Introduction: Von Willebrand disease (VWD) is the most common inherited bleeding disorder affecting as many as 1% of the population. Mucocutaneous symptoms predominate, and include ecchymosis, menorrhagia, and epistaxis. In addition, perioperative bleeding is common, and often prompts diagnosis; therefore, affected patients require perioperative VWD-specific therapy to prevent surgical related bleeding. VWF-specific therapy includes DDAVP, intravenous and nasal, and VWF concentrates, plasma derived, and more recently, recombinant. Unfortunately, few standard evidence-based guidelines are in place concerning the perioperative management of VWD, in part due to a limited number of high quality clinical research studies addressing the topic. Because of this, treatments vary widely, often based on local practice and physician experience. To evaluate the efficacy and safety of perioperative VWD-specific therapy, we aimed to describe our experience managing VWD patients undergoing surgery.

Methods: We performed a retrospective chart review of patients with VWD receiving care at the Hemophilia Center of Western Pennsylvania (HCWP) who underwent surgery at a University of Pittsburgh Medical Center (UPMC) affiliated hospital between January 1, 2015, and May 31, 2017. Surgery was defined as any invasive procedure, including childbirth. Data collected included demographics; VWD subtype; VWD-specific therapy, including type, dose, frequency, and duration; estimate blood loss during surgery; presence of postoperative bleeding; and whether or not thrombosis occurred.

Results: A total of64 patients with VWD receiving care at HCWP underwent surgery at an UPMC-affiliated hospital during the time period. The mean age of participants was 32.9 ± 17.5 years (median 33, range 2 to 89). Of these, 86% of patients were female. By type, 80% were type 1 VWD; 17% were type 2 VWD (2A, n=1; 2B, n=5; 2M, n=3; and 2N, n=2); and 2 were type 3 VWD (Table 1). The most common surgeries performed included vaginal delivery, n=7; cesarean section, n=6; dental extraction, n=4; colonoscopy with biopsy, n=3; and breast biopsy, n=3 (Table 1). 83% of patients received VWF concentrates, and the remaining patients received DDAVP (Table 1). Reasons for VWF concentrate use included DDAVP allergy, poor response to DDAVP, type of VWD, and type of surgery. Dosing, frequency, and duration of VWD-specific therapy differed considerably. Estimated blood loss (EBL), intraoperatively, was minimal (defined as less than 100 mL) in all but 12 surgeries, 11 of which involved childbirth with EBL 1000 mL or less in all. The other surgery was a dental extraction of 23 teeth with EBL 270 mL. Postoperative bleeding occurred in 3 patients, and included minor epistaxis following adenoidectomy and minor oral mucosa bleeding following a single dental extraction. 1 patient experienced a large breast hematoma following bilateral breast reduction requiring operative evacuation. No thromboses occurred.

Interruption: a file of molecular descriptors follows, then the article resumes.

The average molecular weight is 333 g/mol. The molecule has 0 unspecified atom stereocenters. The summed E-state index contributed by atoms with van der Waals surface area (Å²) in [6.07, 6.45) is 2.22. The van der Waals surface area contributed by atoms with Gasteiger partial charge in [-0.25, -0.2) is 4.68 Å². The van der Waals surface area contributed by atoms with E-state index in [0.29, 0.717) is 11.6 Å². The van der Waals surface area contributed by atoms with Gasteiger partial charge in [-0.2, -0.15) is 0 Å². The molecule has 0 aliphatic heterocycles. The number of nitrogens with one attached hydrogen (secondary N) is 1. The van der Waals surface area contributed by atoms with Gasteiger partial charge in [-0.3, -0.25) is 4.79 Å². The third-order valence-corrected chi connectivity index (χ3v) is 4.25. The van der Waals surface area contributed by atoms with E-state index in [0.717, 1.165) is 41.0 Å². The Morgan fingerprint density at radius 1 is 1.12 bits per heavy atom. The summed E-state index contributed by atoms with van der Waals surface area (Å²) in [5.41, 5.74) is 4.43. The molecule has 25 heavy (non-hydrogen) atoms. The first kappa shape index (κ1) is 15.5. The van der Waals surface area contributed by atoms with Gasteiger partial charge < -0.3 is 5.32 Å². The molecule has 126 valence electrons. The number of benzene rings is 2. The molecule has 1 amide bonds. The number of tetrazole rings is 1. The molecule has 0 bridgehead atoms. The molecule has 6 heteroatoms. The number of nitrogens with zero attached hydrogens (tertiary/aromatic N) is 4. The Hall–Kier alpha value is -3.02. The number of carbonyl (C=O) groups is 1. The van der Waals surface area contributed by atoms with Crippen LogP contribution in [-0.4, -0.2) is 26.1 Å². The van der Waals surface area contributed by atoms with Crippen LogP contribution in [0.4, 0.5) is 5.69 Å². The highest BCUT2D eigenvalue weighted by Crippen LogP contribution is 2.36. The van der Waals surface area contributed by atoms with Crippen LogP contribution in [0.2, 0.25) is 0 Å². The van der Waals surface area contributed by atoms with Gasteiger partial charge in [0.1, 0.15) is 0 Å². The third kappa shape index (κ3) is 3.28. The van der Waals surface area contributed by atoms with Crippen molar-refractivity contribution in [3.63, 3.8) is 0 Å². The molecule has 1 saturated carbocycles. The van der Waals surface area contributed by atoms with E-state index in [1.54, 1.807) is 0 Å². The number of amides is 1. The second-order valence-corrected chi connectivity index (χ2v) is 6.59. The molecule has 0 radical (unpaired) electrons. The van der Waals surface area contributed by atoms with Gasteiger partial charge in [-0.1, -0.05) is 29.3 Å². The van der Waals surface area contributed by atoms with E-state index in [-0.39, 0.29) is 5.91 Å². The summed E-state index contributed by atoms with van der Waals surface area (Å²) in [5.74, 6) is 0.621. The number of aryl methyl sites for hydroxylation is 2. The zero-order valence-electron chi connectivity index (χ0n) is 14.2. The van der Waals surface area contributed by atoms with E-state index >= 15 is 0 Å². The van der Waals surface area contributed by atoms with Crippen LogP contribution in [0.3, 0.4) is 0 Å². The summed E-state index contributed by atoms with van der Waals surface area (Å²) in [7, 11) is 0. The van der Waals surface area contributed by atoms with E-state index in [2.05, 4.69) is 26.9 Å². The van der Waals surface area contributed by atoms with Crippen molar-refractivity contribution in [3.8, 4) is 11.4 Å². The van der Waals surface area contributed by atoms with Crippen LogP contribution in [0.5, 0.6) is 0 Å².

Discussion: We describe the perioperative management of 64 patients with VWD at our institution. VWD-specific therapy was both safe and effective, evidenced by minimal bleeding and no adverse events. A large number of patients were pregnant. It is our practice to utilize VWF concentrates in most pregnant VWD patients during childbirth due to the risk of DDAVP induced fluid retention and hyponatremia in the peripartum period. Our findings are indicative of its efficacy and safety in this particular situation. Despite these findings, there were considerable differences in dosing, frequency, and duration of VWD-specific therapy. This parallels the known variation in treatment of VWD among practitioners, in large part, due to the lack of evidence-based guidelines available to help standardize therapy. In conclusion, we describe the safe and effective perioperative management of VWD while acknowledging differences in treatment, which further underscores the need for high quality clinical research studies and evidence-based guidelines to standardize the perioperative management of VWD.

Disclosures

Ragni: Alnylam, CSL Behring, Dimensions, Genetech/Roche,Pfizer, Shire, SPARK: Research Funding; A Anylam,Biomarin,Tecere, Benitec: Honoraria.

Author notes

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Asterisk with author names denotes non-ASH members.